Journalist and author Philip Short found his work – and even his personal perspective – the subject of severe scrutiny as his testimony continued at the Khmer Rouge tribunal yesterday.
With the prosecution ceding the floor before the mid-day break, the defence for co-accused Nuon Chea sought to impugn the credibility of the Pol Pot biographer’s sources, and seemingly called into question the expertise of the expert witness on the subject of Cambodian communism.
When pressed on the sources of his assertion that there was a Khmer Rouge policy of executing soldiers and officials of the toppled Lon Nol regime, Short fired back that “biography, like politics, is the art of the possible”.
“You check, you verify that your information is consistent with other information, but a biographer is not a judge in a court of law. The burden of proof, thankfully, is lower,” he said, adding that he consulted multiple sources. “These facts were consistent with all the facts I had gathered on the subject, so yes, I think it was fair to make a judgement.”
After continuing to be pressed on the subject of such executions after the fall of Oudong, Short reiterated his sources and his position that such a policy existed, adding that defence counsel Victor Koppe did “not have to accept my belief, but it is my belief that this happened”.
“Is it true that what you have been saying about Oudong, to quote your earlier testimony, is reliable for a book, but not reliable for this court?” Koppe replied, before quickly withdrawing the question.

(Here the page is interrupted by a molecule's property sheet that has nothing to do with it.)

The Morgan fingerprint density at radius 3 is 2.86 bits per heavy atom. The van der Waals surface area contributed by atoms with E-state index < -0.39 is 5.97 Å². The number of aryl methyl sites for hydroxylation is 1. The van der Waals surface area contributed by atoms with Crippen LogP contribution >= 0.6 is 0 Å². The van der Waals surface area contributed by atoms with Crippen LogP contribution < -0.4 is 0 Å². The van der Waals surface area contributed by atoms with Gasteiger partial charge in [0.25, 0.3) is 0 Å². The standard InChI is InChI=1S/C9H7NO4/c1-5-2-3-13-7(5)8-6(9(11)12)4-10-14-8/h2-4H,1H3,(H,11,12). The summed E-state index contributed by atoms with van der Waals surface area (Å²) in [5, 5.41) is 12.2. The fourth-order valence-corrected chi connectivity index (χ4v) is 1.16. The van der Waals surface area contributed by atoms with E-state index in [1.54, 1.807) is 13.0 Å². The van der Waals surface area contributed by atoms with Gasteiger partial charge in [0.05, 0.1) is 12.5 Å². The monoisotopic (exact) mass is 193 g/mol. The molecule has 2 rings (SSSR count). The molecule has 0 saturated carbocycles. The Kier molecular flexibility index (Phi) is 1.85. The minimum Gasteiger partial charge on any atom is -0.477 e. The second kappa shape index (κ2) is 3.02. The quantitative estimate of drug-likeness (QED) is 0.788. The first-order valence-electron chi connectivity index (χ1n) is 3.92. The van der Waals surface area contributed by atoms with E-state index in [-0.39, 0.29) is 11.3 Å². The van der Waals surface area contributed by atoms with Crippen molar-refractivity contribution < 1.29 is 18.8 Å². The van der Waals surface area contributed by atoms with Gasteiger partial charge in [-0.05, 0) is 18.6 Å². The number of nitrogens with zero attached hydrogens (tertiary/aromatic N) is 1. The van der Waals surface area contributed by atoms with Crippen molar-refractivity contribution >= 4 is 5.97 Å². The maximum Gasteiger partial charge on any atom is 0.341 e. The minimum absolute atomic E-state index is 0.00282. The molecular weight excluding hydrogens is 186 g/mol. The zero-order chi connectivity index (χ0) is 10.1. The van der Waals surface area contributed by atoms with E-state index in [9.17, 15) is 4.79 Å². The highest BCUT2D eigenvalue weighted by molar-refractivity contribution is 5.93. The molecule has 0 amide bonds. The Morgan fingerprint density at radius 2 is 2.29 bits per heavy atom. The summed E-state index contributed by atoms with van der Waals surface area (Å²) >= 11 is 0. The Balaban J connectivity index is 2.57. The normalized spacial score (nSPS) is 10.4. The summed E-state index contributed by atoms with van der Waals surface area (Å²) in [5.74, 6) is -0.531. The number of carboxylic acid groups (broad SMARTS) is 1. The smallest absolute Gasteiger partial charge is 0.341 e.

Koppe went on to question how Short was able to double-check allegations made by his interviewees, especially when information came from a single source.
“I was quite lucky to find just one source with that kind of information,” Short said of an account of a moment shared by Nuon Chea and a mid-level cadre.
“With respect, that is a very lawyerly question,” he went on, when pressed again. “When you asked if it was reliable for a court of law . . . yes, it is reliable for a court of law, but it wasn’t written with a court of law in mind. The standard of proof you are seeking was not the standard of proof I was using to determine the truth as a historian.”
When asked about his qualifications as an academic expert on communism, Short replied that “I’m not, nor would I pretend to be, nor would I wish to be” one, maintaining that, nonetheless, he was capable of drawing comparisons.
“Steve Heder, and others like him – David Chandler and Ben Kiernan – devoted their whole lives to studying Cambodia . . . My qualifications are different,” he said. “I have looked at, and lived under, communist systems in Russia and China. They have not . . . That provides a very different perspective than that of an academic [who] works only in that subject.”